The role of respectable idiots
I gave a talk at the Higher Education Academy 'New Places to Learn' seminar yesterday about openness and the institution. I was proposing that in order to facilitate openness you need a combination of a top-down and bottom-up process. So for example, OER projects such as OpenLearn, combined with creating the space for academics to generate and share their own content (eg by recognising digital artefacts in promotion).
One aspect I raised for creating the environment within which academics engage in openness of their own free will is the role of the 'respectable idiot'. This is a person who has a degree of respect within the institution as a 'proper' academic. This is crucial, they can't be someone who is seen as 'out there' and unlike other academics, as they'll just be dismissed as 'not like me anyway'. So they're respectable, but they're also prepared to engage in some of the experimentation and playfulness that exploring new media requires. This may mean messing around with video, or keeping a part-personal blog that doesn't use the academic voice, experimenting with format, etc. They're prepared to put a bit of their reputation on the line. The role of these people then is to act as bridges between the more radical experimenters and the main body of academia. By being respectable they demonstrate that this is a legitimate activity.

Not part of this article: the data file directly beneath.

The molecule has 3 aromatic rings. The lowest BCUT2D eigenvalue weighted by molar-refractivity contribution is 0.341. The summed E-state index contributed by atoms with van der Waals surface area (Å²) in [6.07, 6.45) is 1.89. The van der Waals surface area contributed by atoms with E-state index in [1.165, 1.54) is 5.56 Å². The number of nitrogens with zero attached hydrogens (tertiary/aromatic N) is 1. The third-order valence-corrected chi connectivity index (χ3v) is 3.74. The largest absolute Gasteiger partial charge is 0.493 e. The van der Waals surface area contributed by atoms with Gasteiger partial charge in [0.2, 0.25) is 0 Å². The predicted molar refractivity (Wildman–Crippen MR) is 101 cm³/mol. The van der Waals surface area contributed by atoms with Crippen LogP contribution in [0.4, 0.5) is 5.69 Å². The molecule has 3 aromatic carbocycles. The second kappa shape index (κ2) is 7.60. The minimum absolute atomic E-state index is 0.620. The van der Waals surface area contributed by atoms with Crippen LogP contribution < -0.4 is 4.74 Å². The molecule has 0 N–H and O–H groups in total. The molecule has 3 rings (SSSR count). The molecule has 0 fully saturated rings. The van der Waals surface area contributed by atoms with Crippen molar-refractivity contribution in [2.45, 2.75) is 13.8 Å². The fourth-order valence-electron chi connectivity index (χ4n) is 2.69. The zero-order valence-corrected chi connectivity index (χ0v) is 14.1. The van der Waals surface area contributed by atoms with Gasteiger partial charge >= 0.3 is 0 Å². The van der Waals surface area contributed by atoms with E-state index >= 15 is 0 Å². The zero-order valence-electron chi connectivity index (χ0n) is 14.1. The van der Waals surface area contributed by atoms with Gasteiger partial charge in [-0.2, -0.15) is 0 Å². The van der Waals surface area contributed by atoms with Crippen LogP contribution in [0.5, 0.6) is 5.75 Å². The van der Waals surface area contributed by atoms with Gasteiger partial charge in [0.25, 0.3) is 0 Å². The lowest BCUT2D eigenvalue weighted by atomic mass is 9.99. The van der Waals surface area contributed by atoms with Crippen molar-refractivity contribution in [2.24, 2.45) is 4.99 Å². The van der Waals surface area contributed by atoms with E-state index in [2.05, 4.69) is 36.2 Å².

Perhaps immodestly, I think I'm a bit of a respectable idiot in the OU. And many of the people I like and follow on-line would fall into this category too. So, if you're looking for ways of encouraging uptake of new forms of scholarship in your institution, then you can do worse than finding and then shining a light on, your respectable idiots.
No Martin – don’t be immodest be proud! Your post has made me think that perhaps I too may be a respectable idiot. At last I have found a voice. Thank you.
I am unfortunately not even suitably qualified to be a respectable idiot, just ‘idiot’ or ‘clown’ will have to suffice. As I give ‘The Digital Scholar’ a third read I am reminded how you suggest the importance, in contrast to Boyer, of traits that may seem ‘unscholarly’. The digital reality will be that only with hindsight will we see what scholarship is produced and then discover how it came about rather thsn thinking that wearing scholarly airs and graces of any kind will deliver the goods.